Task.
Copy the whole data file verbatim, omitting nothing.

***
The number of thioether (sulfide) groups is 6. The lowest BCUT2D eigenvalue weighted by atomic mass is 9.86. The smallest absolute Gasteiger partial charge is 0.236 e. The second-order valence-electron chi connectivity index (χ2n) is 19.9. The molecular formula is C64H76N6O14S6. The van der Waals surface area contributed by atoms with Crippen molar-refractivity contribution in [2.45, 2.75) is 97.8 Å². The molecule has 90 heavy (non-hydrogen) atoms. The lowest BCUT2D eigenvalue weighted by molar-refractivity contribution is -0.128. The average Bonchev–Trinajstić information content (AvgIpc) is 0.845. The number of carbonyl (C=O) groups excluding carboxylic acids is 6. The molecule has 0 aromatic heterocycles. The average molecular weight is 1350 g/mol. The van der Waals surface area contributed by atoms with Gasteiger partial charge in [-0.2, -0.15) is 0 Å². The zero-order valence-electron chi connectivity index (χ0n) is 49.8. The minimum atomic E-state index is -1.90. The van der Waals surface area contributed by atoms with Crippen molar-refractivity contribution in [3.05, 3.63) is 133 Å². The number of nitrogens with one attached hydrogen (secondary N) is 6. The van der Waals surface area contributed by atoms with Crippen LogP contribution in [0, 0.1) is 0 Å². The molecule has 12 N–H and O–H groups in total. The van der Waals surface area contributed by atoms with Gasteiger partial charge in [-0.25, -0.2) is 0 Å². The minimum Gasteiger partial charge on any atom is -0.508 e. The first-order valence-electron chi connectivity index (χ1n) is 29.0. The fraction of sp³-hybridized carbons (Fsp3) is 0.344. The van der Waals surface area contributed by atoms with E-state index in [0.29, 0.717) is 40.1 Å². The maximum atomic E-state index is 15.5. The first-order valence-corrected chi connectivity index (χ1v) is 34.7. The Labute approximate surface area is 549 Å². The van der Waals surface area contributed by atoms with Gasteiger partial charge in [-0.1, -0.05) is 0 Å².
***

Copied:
The number of thioether (sulfide) groups is 6. The lowest BCUT2D eigenvalue weighted by atomic mass is 9.86. The smallest absolute Gasteiger partial charge is 0.236 e. The second-order valence-electron chi connectivity index (χ2n) is 19.9. The molecular formula is C64H76N6O14S6. The van der Waals surface area contributed by atoms with Crippen molar-refractivity contribution in [2.45, 2.75) is 97.8 Å². The molecule has 90 heavy (non-hydrogen) atoms. The lowest BCUT2D eigenvalue weighted by molar-refractivity contribution is -0.128. The average Bonchev–Trinajstić information content (AvgIpc) is 0.845. The number of carbonyl (C=O) groups excluding carboxylic acids is 6. The molecule has 0 aromatic heterocycles. The average molecular weight is 1350 g/mol. The van der Waals surface area contributed by atoms with Gasteiger partial charge in [-0.2, -0.15) is 0 Å². The zero-order valence-electron chi connectivity index (χ0n) is 49.8. The minimum atomic E-state index is -1.90. The van der Waals surface area contributed by atoms with Crippen molar-refractivity contribution in [3.05, 3.63) is 133 Å². The number of nitrogens with one attached hydrogen (secondary N) is 6. The van der Waals surface area contributed by atoms with Crippen LogP contribution in [0, 0.1) is 0 Å². The molecule has 12 N–H and O–H groups in total. The van der Waals surface area contributed by atoms with Gasteiger partial charge in [-0.25, -0.2) is 0 Å². The minimum Gasteiger partial charge on any atom is -0.508 e. The first-order valence-electron chi connectivity index (χ1n) is 29.0. The fraction of sp³-hybridized carbons (Fsp3) is 0.344. The van der Waals surface area contributed by atoms with E-state index in [0.29, 0.717) is 40.1 Å². The maximum atomic E-state index is 15.5. The first-order valence-corrected chi connectivity index (χ1v) is 34.7. The Labute approximate surface area is 549 Å². The van der Waals surface area contributed by atoms with Gasteiger partial charge in [-0.1, -0.05) is 0 Å².